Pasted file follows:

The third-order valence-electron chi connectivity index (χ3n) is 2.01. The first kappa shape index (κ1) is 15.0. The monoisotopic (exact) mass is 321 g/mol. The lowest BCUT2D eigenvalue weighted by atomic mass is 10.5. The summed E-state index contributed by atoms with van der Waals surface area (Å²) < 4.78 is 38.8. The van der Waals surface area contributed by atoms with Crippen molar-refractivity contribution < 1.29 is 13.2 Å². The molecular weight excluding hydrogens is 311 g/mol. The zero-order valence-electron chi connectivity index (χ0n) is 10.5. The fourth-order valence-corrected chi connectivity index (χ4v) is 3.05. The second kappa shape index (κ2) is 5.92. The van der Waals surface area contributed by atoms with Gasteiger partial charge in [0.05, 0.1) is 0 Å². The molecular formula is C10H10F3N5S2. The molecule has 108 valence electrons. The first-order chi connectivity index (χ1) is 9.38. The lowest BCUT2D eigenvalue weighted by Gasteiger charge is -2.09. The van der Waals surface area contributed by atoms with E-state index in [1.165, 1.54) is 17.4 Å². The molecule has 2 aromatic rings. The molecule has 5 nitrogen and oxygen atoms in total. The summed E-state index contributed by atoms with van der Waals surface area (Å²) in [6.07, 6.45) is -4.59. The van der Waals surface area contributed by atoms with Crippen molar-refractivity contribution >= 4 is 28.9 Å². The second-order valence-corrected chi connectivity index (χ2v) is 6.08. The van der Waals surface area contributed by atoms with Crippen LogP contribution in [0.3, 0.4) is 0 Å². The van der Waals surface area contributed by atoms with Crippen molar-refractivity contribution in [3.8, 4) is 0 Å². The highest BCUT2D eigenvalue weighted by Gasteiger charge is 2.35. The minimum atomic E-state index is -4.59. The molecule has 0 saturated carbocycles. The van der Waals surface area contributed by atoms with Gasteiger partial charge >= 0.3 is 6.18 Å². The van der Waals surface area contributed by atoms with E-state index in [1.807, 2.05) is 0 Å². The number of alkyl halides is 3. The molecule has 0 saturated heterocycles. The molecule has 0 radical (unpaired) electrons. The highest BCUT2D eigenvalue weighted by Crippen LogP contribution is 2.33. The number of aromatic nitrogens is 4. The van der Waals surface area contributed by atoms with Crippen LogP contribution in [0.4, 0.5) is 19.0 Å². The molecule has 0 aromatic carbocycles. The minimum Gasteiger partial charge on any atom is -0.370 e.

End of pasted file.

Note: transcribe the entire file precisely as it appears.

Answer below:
The third-order valence-electron chi connectivity index (χ3n) is 2.01. The first kappa shape index (κ1) is 15.0. The monoisotopic (exact) mass is 321 g/mol. The lowest BCUT2D eigenvalue weighted by atomic mass is 10.5. The summed E-state index contributed by atoms with van der Waals surface area (Å²) < 4.78 is 38.8. The van der Waals surface area contributed by atoms with Crippen molar-refractivity contribution < 1.29 is 13.2 Å². The molecular weight excluding hydrogens is 311 g/mol. The zero-order valence-electron chi connectivity index (χ0n) is 10.5. The fourth-order valence-corrected chi connectivity index (χ4v) is 3.05. The second kappa shape index (κ2) is 5.92. The van der Waals surface area contributed by atoms with Gasteiger partial charge in [0.05, 0.1) is 0 Å². The molecular formula is C10H10F3N5S2. The molecule has 108 valence electrons. The first-order chi connectivity index (χ1) is 9.38. The lowest BCUT2D eigenvalue weighted by Gasteiger charge is -2.09. The van der Waals surface area contributed by atoms with E-state index in [1.165, 1.54) is 17.4 Å². The molecule has 2 aromatic rings. The molecule has 5 nitrogen and oxygen atoms in total. The summed E-state index contributed by atoms with van der Waals surface area (Å²) in [6.07, 6.45) is -4.59. The van der Waals surface area contributed by atoms with Crippen molar-refractivity contribution >= 4 is 28.9 Å². The second-order valence-corrected chi connectivity index (χ2v) is 6.08. The van der Waals surface area contributed by atoms with Crippen LogP contribution in [0.3, 0.4) is 0 Å². The van der Waals surface area contributed by atoms with Crippen molar-refractivity contribution in [3.8, 4) is 0 Å². The highest BCUT2D eigenvalue weighted by Gasteiger charge is 2.35. The minimum atomic E-state index is -4.59. The molecule has 0 saturated carbocycles. The van der Waals surface area contributed by atoms with Gasteiger partial charge >= 0.3 is 6.18 Å². The van der Waals surface area contributed by atoms with E-state index in [1.807, 2.05) is 0 Å². The number of alkyl halides is 3. The molecule has 0 saturated heterocycles. The molecule has 0 radical (unpaired) electrons. The highest BCUT2D eigenvalue weighted by Crippen LogP contribution is 2.33. The number of aromatic nitrogens is 4. The van der Waals surface area contributed by atoms with Crippen LogP contribution in [0.4, 0.5) is 19.0 Å². The molecule has 0 aromatic carbocycles. The minimum Gasteiger partial charge on any atom is -0.370 e.